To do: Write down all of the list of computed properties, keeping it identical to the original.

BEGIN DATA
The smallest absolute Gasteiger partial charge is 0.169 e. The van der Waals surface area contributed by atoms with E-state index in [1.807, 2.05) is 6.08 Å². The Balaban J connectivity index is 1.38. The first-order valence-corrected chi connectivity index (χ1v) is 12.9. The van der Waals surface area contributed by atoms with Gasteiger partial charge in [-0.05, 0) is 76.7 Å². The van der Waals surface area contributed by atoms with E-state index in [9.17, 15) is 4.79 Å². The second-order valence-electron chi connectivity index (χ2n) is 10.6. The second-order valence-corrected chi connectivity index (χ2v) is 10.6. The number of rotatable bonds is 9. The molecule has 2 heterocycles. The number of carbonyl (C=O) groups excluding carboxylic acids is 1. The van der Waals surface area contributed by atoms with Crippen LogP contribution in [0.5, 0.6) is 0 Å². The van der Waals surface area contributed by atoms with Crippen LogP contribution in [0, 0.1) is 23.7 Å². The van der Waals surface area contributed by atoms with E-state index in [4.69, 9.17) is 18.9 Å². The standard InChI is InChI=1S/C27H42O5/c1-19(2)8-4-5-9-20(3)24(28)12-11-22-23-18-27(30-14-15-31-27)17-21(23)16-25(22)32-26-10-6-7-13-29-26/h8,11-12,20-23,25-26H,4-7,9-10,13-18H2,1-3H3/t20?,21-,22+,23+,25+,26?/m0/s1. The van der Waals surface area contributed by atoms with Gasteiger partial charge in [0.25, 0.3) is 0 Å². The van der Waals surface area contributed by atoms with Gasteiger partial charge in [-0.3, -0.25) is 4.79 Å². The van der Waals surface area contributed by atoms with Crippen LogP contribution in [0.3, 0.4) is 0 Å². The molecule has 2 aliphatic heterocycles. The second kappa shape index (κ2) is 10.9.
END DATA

The smallest absolute Gasteiger partial charge is 0.169 e. The van der Waals surface area contributed by atoms with E-state index in [1.807, 2.05) is 6.08 Å². The Balaban J connectivity index is 1.38. The first-order valence-corrected chi connectivity index (χ1v) is 12.9. The van der Waals surface area contributed by atoms with Gasteiger partial charge in [-0.05, 0) is 76.7 Å². The van der Waals surface area contributed by atoms with E-state index in [9.17, 15) is 4.79 Å². The second-order valence-electron chi connectivity index (χ2n) is 10.6. The second-order valence-corrected chi connectivity index (χ2v) is 10.6. The number of rotatable bonds is 9. The molecule has 2 heterocycles. The number of carbonyl (C=O) groups excluding carboxylic acids is 1. The van der Waals surface area contributed by atoms with Crippen LogP contribution in [0.5, 0.6) is 0 Å². The van der Waals surface area contributed by atoms with Crippen LogP contribution in [0, 0.1) is 23.7 Å². The van der Waals surface area contributed by atoms with E-state index in [4.69, 9.17) is 18.9 Å². The standard InChI is InChI=1S/C27H42O5/c1-19(2)8-4-5-9-20(3)24(28)12-11-22-23-18-27(30-14-15-31-27)17-21(23)16-25(22)32-26-10-6-7-13-29-26/h8,11-12,20-23,25-26H,4-7,9-10,13-18H2,1-3H3/t20?,21-,22+,23+,25+,26?/m0/s1. The van der Waals surface area contributed by atoms with Gasteiger partial charge in [0.25, 0.3) is 0 Å². The van der Waals surface area contributed by atoms with Gasteiger partial charge in [-0.3, -0.25) is 4.79 Å². The van der Waals surface area contributed by atoms with Crippen LogP contribution in [0.3, 0.4) is 0 Å². The molecule has 2 aliphatic heterocycles. The second kappa shape index (κ2) is 10.9.